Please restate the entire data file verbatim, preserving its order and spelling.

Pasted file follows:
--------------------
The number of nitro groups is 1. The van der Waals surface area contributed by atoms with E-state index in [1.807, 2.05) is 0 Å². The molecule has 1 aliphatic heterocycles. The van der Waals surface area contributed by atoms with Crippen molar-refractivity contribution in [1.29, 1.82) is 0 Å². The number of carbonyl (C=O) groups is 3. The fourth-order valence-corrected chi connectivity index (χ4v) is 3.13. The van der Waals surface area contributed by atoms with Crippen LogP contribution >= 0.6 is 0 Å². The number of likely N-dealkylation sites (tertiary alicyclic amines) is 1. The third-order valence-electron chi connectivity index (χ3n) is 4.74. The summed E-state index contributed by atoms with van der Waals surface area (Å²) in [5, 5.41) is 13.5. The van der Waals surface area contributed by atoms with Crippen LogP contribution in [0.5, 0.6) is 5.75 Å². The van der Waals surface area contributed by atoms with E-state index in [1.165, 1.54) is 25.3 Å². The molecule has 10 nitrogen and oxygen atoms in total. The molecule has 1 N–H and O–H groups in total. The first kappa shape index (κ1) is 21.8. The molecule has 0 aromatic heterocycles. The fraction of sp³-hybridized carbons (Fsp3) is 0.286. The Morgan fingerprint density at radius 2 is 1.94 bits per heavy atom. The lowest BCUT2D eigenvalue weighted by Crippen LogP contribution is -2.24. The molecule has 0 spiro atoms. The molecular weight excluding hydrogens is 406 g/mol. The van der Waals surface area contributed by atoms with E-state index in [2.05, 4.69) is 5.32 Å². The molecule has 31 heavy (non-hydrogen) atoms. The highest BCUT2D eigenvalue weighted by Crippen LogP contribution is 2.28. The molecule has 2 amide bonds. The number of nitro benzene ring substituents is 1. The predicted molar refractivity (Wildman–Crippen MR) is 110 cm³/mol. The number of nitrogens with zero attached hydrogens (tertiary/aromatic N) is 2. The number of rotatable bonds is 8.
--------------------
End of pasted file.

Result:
The number of nitro groups is 1. The van der Waals surface area contributed by atoms with E-state index in [1.807, 2.05) is 0 Å². The molecule has 1 aliphatic heterocycles. The van der Waals surface area contributed by atoms with Crippen molar-refractivity contribution in [1.29, 1.82) is 0 Å². The number of carbonyl (C=O) groups is 3. The fourth-order valence-corrected chi connectivity index (χ4v) is 3.13. The van der Waals surface area contributed by atoms with Crippen LogP contribution >= 0.6 is 0 Å². The number of likely N-dealkylation sites (tertiary alicyclic amines) is 1. The third-order valence-electron chi connectivity index (χ3n) is 4.74. The summed E-state index contributed by atoms with van der Waals surface area (Å²) in [5, 5.41) is 13.5. The van der Waals surface area contributed by atoms with Crippen LogP contribution in [0.5, 0.6) is 5.75 Å². The van der Waals surface area contributed by atoms with E-state index in [1.165, 1.54) is 25.3 Å². The molecule has 10 nitrogen and oxygen atoms in total. The molecule has 1 N–H and O–H groups in total. The first kappa shape index (κ1) is 21.8. The molecule has 0 aromatic heterocycles. The fraction of sp³-hybridized carbons (Fsp3) is 0.286. The Morgan fingerprint density at radius 2 is 1.94 bits per heavy atom. The lowest BCUT2D eigenvalue weighted by Crippen LogP contribution is -2.24. The molecule has 0 spiro atoms. The molecular weight excluding hydrogens is 406 g/mol. The van der Waals surface area contributed by atoms with E-state index in [2.05, 4.69) is 5.32 Å². The molecule has 31 heavy (non-hydrogen) atoms. The highest BCUT2D eigenvalue weighted by Crippen LogP contribution is 2.28. The molecule has 2 amide bonds. The number of nitro benzene ring substituents is 1. The predicted molar refractivity (Wildman–Crippen MR) is 110 cm³/mol. The number of nitrogens with zero attached hydrogens (tertiary/aromatic N) is 2. The number of rotatable bonds is 8.